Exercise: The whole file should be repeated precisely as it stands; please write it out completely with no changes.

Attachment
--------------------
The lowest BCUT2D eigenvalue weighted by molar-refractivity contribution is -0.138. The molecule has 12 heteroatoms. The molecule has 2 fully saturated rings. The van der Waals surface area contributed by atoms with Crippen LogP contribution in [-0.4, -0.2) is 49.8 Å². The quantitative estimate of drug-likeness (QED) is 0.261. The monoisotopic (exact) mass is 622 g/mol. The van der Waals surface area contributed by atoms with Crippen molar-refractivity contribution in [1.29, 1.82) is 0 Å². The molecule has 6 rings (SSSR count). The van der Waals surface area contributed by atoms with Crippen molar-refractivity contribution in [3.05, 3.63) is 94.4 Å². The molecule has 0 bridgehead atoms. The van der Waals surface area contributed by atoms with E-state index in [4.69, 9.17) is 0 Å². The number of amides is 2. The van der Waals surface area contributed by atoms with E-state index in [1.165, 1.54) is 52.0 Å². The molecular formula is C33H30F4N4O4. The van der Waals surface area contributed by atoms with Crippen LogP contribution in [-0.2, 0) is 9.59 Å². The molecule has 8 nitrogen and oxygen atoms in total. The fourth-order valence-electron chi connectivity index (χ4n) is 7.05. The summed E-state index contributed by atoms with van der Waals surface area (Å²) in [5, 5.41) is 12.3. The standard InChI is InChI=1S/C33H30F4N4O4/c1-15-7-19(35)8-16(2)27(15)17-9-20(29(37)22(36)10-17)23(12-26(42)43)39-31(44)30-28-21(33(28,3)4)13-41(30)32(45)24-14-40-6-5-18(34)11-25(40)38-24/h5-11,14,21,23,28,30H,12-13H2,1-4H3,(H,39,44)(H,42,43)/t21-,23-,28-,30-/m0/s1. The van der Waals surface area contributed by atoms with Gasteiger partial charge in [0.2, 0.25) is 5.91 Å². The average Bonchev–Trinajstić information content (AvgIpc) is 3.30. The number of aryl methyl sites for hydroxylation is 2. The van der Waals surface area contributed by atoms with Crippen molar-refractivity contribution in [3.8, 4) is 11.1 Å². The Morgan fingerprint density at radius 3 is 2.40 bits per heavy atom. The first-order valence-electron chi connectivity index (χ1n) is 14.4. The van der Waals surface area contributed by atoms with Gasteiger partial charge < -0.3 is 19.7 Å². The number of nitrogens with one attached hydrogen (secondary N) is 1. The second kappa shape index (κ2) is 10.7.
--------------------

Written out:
The lowest BCUT2D eigenvalue weighted by molar-refractivity contribution is -0.138. The molecule has 12 heteroatoms. The molecule has 2 fully saturated rings. The van der Waals surface area contributed by atoms with Crippen LogP contribution in [-0.4, -0.2) is 49.8 Å². The quantitative estimate of drug-likeness (QED) is 0.261. The monoisotopic (exact) mass is 622 g/mol. The van der Waals surface area contributed by atoms with Crippen molar-refractivity contribution in [1.29, 1.82) is 0 Å². The molecule has 6 rings (SSSR count). The van der Waals surface area contributed by atoms with Crippen molar-refractivity contribution in [3.05, 3.63) is 94.4 Å². The molecule has 0 bridgehead atoms. The van der Waals surface area contributed by atoms with E-state index in [4.69, 9.17) is 0 Å². The number of amides is 2. The van der Waals surface area contributed by atoms with E-state index in [1.165, 1.54) is 52.0 Å². The molecular formula is C33H30F4N4O4. The van der Waals surface area contributed by atoms with Crippen LogP contribution in [-0.2, 0) is 9.59 Å². The molecule has 8 nitrogen and oxygen atoms in total. The fourth-order valence-electron chi connectivity index (χ4n) is 7.05. The summed E-state index contributed by atoms with van der Waals surface area (Å²) in [5, 5.41) is 12.3. The standard InChI is InChI=1S/C33H30F4N4O4/c1-15-7-19(35)8-16(2)27(15)17-9-20(29(37)22(36)10-17)23(12-26(42)43)39-31(44)30-28-21(33(28,3)4)13-41(30)32(45)24-14-40-6-5-18(34)11-25(40)38-24/h5-11,14,21,23,28,30H,12-13H2,1-4H3,(H,39,44)(H,42,43)/t21-,23-,28-,30-/m0/s1. The van der Waals surface area contributed by atoms with Gasteiger partial charge in [0.2, 0.25) is 5.91 Å². The average Bonchev–Trinajstić information content (AvgIpc) is 3.30. The number of aryl methyl sites for hydroxylation is 2. The van der Waals surface area contributed by atoms with Crippen molar-refractivity contribution in [3.8, 4) is 11.1 Å². The Morgan fingerprint density at radius 3 is 2.40 bits per heavy atom. The first-order valence-electron chi connectivity index (χ1n) is 14.4. The van der Waals surface area contributed by atoms with Gasteiger partial charge < -0.3 is 19.7 Å². The number of nitrogens with one attached hydrogen (secondary N) is 1. The second kappa shape index (κ2) is 10.7.